I have been working hard on my book these past months and have finally begun to put it together! By that I mean, I have a stack of 88 pages of my first draft! I’ve dreamed my whole life of writing a book, and now it is becoming real between my fingers.
Right now I am focusing on the combination of Vincent’s narrative (excerpts from the newest translation of his letters printed in an amazing font based on his handwriting) and my narrative (journal entries about art and Vincent), and I will bring in my research in the second draft. Mostly because I am on a roll! I am finally putting my words next to his, and like a weaver, I watch the themes emerge from the entwined threads: doubt, depression, lost love, poverty — yes, but also faith in nature, distrust of society, an ardent desire to become a conduit of love, to spread beauty with our art and thus, discover the truth at humanity’s core.
I am moving along our lifetimes chronologically: from 20 to 26 years old in my life, and from 27 to 37 years old in his life. It takes a lot of organization of over 700 hundred pages of text.
A mentor of mine pointed out years ago that I like to start big with my projects, and then edit, cut, and sculpt away the excess until I am left with what I was really pursuing. She was totally right, of course! This is happening on a grand scale for this book, however.
These are excerpts from Vincent's letters only, doesn't even include my writing!
I have seen the pages of my book in my head many times, but only now do I hold the pieces in my hands, only now do I hold my book in my hands.
But what’s your ultimate goal, you’ll say. That goal will become clearer, will take shape slowly and surely, as the croquis becomes a sketch and the sketch a painting, as one works more seriously, as one digs deeper into the originally vague idea, the first fugitive, passing thought, unless it becomes firm. (Between 22 and 24 or June 1880 to Theo)
This quote is from the first letter of Vincent’s that is in my book. He is around 27, and is just coming to understand that he is an artist. Like me, he resisted the idea at first. I contrast this letter with my first few journal entries about him, how I was wandering around Paris at 20, “falling in love with Van Gogh” as I called him then. I must admit it’s rather charming to reread my words as I fall deeper and deeper in love with his work, farther into the cavernous depths of my research, and creatively become ensorcelled with this project and its various iterations over the past six years.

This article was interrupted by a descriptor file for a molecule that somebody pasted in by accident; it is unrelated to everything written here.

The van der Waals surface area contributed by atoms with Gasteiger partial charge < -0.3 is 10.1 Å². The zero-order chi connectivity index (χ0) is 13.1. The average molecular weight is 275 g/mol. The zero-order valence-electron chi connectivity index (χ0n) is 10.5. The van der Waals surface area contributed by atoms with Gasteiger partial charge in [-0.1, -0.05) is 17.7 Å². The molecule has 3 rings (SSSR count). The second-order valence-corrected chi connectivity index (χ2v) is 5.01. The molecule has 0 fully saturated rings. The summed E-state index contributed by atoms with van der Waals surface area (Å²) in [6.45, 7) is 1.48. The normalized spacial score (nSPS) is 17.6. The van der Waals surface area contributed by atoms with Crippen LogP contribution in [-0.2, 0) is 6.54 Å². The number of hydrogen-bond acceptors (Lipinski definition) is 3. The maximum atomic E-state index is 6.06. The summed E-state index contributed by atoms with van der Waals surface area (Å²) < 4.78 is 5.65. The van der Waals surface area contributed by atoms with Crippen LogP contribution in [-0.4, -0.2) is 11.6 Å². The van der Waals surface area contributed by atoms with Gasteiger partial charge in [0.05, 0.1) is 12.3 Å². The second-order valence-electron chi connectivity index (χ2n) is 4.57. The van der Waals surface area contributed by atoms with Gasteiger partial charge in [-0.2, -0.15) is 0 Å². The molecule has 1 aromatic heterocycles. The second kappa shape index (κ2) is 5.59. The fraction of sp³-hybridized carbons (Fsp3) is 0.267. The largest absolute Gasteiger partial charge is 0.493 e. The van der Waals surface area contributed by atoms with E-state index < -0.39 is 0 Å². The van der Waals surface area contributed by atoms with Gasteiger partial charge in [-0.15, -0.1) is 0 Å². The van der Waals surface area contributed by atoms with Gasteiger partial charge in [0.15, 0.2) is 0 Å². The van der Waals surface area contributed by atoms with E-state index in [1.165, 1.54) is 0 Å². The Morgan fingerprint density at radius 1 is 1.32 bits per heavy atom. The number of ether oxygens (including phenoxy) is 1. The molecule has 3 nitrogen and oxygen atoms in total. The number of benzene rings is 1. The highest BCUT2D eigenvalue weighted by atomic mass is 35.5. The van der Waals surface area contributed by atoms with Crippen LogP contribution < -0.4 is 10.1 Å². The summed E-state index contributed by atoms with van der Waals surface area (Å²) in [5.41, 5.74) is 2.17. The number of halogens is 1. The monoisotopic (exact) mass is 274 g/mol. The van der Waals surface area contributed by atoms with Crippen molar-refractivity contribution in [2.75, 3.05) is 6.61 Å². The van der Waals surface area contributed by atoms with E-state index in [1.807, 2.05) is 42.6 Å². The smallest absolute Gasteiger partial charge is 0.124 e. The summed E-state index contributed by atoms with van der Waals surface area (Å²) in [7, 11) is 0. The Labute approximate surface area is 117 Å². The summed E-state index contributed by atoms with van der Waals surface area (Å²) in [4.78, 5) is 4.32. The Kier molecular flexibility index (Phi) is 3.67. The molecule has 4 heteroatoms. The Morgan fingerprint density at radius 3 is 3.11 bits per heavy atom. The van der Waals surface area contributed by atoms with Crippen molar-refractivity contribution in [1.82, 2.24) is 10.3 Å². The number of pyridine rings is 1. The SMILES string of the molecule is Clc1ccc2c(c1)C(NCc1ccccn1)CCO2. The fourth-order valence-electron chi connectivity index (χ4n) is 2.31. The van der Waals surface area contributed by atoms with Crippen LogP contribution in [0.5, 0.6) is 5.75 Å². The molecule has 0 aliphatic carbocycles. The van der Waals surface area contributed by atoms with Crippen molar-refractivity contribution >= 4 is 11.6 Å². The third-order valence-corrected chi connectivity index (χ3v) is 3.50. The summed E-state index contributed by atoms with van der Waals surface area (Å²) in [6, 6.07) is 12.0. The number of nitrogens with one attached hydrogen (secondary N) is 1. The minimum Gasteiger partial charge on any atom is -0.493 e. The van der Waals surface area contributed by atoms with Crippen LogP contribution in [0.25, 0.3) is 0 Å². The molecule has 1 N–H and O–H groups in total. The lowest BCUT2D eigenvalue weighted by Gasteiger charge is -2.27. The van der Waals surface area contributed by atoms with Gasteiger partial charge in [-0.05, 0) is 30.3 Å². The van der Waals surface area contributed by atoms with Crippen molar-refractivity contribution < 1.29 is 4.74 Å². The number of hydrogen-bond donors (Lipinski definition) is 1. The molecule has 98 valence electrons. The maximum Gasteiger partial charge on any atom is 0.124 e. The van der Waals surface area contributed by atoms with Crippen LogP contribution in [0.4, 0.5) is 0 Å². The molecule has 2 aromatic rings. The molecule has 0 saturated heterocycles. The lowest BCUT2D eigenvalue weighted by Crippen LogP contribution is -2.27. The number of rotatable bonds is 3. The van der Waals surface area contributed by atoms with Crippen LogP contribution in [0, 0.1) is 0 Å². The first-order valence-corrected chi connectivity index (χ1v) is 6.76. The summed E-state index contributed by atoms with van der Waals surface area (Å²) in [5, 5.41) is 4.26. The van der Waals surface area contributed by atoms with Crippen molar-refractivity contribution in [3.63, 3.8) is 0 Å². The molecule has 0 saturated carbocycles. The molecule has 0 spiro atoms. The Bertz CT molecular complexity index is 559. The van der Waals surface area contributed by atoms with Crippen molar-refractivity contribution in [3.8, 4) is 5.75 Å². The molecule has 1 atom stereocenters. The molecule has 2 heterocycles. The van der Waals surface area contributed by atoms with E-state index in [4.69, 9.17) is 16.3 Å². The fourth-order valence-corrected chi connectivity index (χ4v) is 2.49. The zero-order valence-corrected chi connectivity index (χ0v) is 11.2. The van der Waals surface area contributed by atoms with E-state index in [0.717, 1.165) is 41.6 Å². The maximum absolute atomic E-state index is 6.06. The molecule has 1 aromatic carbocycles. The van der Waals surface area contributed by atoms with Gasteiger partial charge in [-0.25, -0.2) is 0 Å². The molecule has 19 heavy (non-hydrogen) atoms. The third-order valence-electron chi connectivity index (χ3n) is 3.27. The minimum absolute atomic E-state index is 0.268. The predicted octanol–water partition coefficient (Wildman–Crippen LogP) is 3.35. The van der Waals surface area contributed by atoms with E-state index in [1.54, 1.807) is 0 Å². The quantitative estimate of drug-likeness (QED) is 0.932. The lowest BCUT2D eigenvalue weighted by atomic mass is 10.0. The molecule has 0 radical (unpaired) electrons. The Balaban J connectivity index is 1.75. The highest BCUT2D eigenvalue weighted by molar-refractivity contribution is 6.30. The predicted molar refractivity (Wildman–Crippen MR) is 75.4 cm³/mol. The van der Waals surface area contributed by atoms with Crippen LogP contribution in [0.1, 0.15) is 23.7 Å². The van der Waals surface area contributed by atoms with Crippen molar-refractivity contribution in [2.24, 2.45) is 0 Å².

One interesting stylistic element I have stumbled upon, was how to mark edits within a letter or entry. I remembered one scrapbooking tool I had come across months before, and well… I think it works damn beautifully.
And as I sift through his words and mine for the essence of our relationship, separating the wheat from the chaff with various tools and blades, I find I am once again reaping. Vincent planted the seeds over a century ago for me to find, and now they have blossomed and lured me to my task.
The most exciting news is that, looking at my pace, my book will be ready to send out to agents by the end of the year. I originally hoped to send out the first few chapters to agents now, but after reading up on some publishing advice it’s become clear I need to have a full draft I’m proud of before I start bothering agents. Either way, I’ve got a schedule now, and it’s conservative. I might even finish sooner!
I hope you’ll forgive me for my sporadic entries in the meantime, Reader. There is little I want more in my life right now than to finish this book. It drives me onward, endlessly, and chastises me when I work on anything else.
Art is jealous and demands all our time, all our strength… (6 June 1882 to artist and friend Anthon van Rappard)
Thu, June 7 2012 » Personal, Research, Writing the Book » No Comments
I have been working away at my book, chopping up all the prints of scans for my journal (removing margins and unnecessary material) and it’s been quite time consuming! I kept wanting to update here, but also feeling the pressure of time. Here’s a view of my desk when I was in the middle of things.
You may notice my mentor sitting in the corner, making sure I’m doing good work… :) I had over 450 pages to edit and organize by date, including my personal journal from YellowEurope, which will be the backbone of my book.
I am realizing that this book will not look like anything normal whatsoever, but it will look good. Here’s how I’m organizing all my writing:
Now all this is just for my writing, but I also want to include as many quotes from Vincent’s letters as possible. Luckily, I’ve been reading his letters for years now and selecting favorite quotes to share via @Vincent_Says on Twitter and Vincent Gogh on Facebook. I have now started going through the painstaking process of organizing and selecting material from those documents, and also putting them in chronological order.
You might wonder, why organize all this material? The structure of the book will be such that it alternates between my journal excerpts (some in the form of letters addressed to Vincent) and excerpts from Vincent’s letters. I also want to throw in my research from various sources about him: biographical, art historical, scientific and mythological breakdowns of him and his work. One of my ambitions has always been to show all the sides of Vincent that I can, in order to look through that prism and perhaps get a glance at the truth of him.
All this means that Time will be the most complex element for the reader, as she or he bounces between periods as different as 2006 (when I first fell for Vincent), 1886 (when he first went to live in Paris), and 1936 (when his popularity began to explode). To allay any confusion, I am designing a dual timeline (almost like a double helix) with Vincent’s life and mine intertwining, yet echoing each other. The timeline will unfold in great detail at the back of the book, and there will also be a small timeline graphic on each page, marking the time from where that particular material is coming.